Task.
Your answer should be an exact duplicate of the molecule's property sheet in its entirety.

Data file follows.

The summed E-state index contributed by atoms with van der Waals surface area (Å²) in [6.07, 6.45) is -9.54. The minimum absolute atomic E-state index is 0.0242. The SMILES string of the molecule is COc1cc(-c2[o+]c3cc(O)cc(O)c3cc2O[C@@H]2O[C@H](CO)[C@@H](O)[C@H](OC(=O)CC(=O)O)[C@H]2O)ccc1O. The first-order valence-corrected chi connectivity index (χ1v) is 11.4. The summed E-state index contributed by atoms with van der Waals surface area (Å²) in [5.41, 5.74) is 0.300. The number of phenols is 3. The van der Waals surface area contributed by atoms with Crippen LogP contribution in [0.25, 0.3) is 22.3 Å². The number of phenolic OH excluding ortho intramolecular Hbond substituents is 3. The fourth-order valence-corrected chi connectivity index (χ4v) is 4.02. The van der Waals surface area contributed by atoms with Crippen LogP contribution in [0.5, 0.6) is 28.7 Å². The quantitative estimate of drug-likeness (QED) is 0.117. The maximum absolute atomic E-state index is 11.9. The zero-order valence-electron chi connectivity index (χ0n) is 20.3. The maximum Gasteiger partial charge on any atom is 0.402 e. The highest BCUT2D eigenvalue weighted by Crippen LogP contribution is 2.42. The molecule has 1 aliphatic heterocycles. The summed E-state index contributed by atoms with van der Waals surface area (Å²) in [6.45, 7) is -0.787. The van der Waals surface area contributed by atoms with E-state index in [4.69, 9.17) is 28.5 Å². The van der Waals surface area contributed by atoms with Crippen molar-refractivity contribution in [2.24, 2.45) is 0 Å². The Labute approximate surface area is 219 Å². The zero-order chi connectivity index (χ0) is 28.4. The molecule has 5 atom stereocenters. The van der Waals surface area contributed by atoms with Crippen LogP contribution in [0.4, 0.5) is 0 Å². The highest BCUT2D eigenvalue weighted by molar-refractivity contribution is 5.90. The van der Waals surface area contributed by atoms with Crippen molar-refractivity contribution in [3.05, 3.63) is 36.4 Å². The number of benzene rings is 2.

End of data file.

The summed E-state index contributed by atoms with van der Waals surface area (Å²) in [6.07, 6.45) is -9.54. The minimum absolute atomic E-state index is 0.0242. The SMILES string of the molecule is COc1cc(-c2[o+]c3cc(O)cc(O)c3cc2O[C@@H]2O[C@H](CO)[C@@H](O)[C@H](OC(=O)CC(=O)O)[C@H]2O)ccc1O. The first-order valence-corrected chi connectivity index (χ1v) is 11.4. The summed E-state index contributed by atoms with van der Waals surface area (Å²) in [5.41, 5.74) is 0.300. The number of phenols is 3. The van der Waals surface area contributed by atoms with Crippen LogP contribution in [0.25, 0.3) is 22.3 Å². The number of phenolic OH excluding ortho intramolecular Hbond substituents is 3. The fourth-order valence-corrected chi connectivity index (χ4v) is 4.02. The van der Waals surface area contributed by atoms with Crippen LogP contribution in [0.5, 0.6) is 28.7 Å². The quantitative estimate of drug-likeness (QED) is 0.117. The maximum absolute atomic E-state index is 11.9. The zero-order valence-electron chi connectivity index (χ0n) is 20.3. The maximum Gasteiger partial charge on any atom is 0.402 e. The highest BCUT2D eigenvalue weighted by Crippen LogP contribution is 2.42. The molecule has 1 aliphatic heterocycles. The summed E-state index contributed by atoms with van der Waals surface area (Å²) in [6.45, 7) is -0.787. The van der Waals surface area contributed by atoms with E-state index in [4.69, 9.17) is 28.5 Å². The van der Waals surface area contributed by atoms with Crippen molar-refractivity contribution in [2.24, 2.45) is 0 Å². The Labute approximate surface area is 219 Å². The zero-order chi connectivity index (χ0) is 28.4. The molecule has 5 atom stereocenters. The van der Waals surface area contributed by atoms with Crippen LogP contribution in [0.4, 0.5) is 0 Å². The highest BCUT2D eigenvalue weighted by molar-refractivity contribution is 5.90. The van der Waals surface area contributed by atoms with Crippen molar-refractivity contribution in [3.05, 3.63) is 36.4 Å². The number of benzene rings is 2.